Ripples of controversy in rollout of `The Wave'

Anniversary gives rise to tribute -- but that fails to sit well with everybody

Sports Plus

November 11, 2001|By Andy Knobel | Andy Knobel,SUN STAFF

Let's all get up and honor the man who brought sports fans "The Wave."

And let's be sure to sit right down when we're done.

That's what happened Nov. 3 at Husky Stadium in Seattle, when the University of Washington paid homage to alumnus Robb Weller. Love them or hate them, Weller and former band director Bill Bissell are credited with being the first people to get members of the crowd to stand up and raise their arms, and then sit down -- a move done sequentially so that "The Wave" appears to surge around the stadium.

The initial roll crested during the third quarter Oct. 31, 1981, when Stanford visited Seattle, and it took on a life of its own when the Huskies rallied with 28 consecutive points en route to a 42-31 win over star quarterback John Elway and the Cardinal.

"The Wave" has since become a staple in stadiums across the world, but until being honored this month, all Weller had received from the university was a T-shirt that said, "Let's Do The Wave."

"I haven't even gotten a free hot dog out of the deal," Weller told The Seattle Times a few years ago.

Not that Weller needs the money. A former co-anchor of Entertainment Tonight, he now helps produce A&E Biography segments and programs for the History Channel.

Weller's most famous production, however, remains the "The Wave." He says it evolved from a routine in which he got fans in the student section to toss their arms up and down. Weller credited Bissell with getting him to spread it around the stadium.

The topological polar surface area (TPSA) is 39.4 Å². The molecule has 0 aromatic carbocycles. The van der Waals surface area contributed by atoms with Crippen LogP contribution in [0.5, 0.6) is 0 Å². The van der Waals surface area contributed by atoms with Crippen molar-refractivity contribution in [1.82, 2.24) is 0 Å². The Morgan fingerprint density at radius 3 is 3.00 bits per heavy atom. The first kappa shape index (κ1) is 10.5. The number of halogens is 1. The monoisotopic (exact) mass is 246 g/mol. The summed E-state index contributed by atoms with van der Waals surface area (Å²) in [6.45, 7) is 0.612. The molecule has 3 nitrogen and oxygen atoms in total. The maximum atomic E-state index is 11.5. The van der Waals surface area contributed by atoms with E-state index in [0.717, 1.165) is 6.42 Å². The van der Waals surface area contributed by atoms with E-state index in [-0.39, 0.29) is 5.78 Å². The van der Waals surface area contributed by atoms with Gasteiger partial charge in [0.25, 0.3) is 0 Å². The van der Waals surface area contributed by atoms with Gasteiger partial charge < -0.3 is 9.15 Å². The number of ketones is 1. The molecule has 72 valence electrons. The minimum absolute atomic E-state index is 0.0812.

"Nobody thought, `Thank God, they invented "The Wave," ' But we do now," Weller said. "Think of how many boring games it's saved."

Making waves

Weller's story has been well-chronicled, but to a fellow who calls himself Krazy George Henderson, it's inaccurate.

Krazy George, a pro sports cheerleader and San Francisco Bay Area pro team booster, told the Seattle Post-Intelligencer he started the fad during a New York Yankees-Oakland Athletics playoff game Oct. 15, 1981 -- two weeks before Weller's first wave.

Krazy George even provides proof, showing that "The Wave" opens and ends the A's highlight film from the 1981 season.

The dispute has been argued by the highest of authorities." `Dandy' Don [Meredith] said on Monday Night Football that it was Seattle, and Howard Cosell corrected him and said it was me," Krazy George said. "This has been gnawing at me."

Why does it matter?

"It's like the guy who invented the paper clip," George said. "It doesn't matter to 99.9 percent of the population who invented the paper clip. But to the guy who invented it, it's important."

They both may be wrong. Some soccer fans recall the fan participation craze beginning as "The Mexican Wave" at the 1970 World Cup finals.

Maybe Weller can address the issue on the History Channel with an episode of History's Mysteries.

No floodgates

"The Wave" would look pretty lame at Olympic Stadium in Montreal, where the likely-to-be-contracted Expos drew an average of 7,648 fans -- fewer than 10 minor-league clubs.

Said Sports Illustrated's Rick Reilly: "This is the only team in the big leagues with a WON'T CALL window."

Last one standing

The New Jersey Jackals, an independent minor-league baseball team, stirred its fans to action with a "Survive the Stadium" promotion late this past season.

Eight contestants desperate for $5,000 lived at Yogi Berra Stadium in Upper Montclair for up to a week, subsisting on hot dogs and water, showering under a dugout hose and brushing teeth with restroom soap. Each night, fans voted one of them out.

The survivor was Vicky Logan, 38, of Roseland, N.J., who led fans in theY.M.C.A. dance, did cartwheels and used a slingshot to fling T-shirts into the crowd.

Unreserved ticket sales jumped from 600 a game to about 1,500. But, like a good wave, they went right back down again.

Compiled from wire reports and Web sites.

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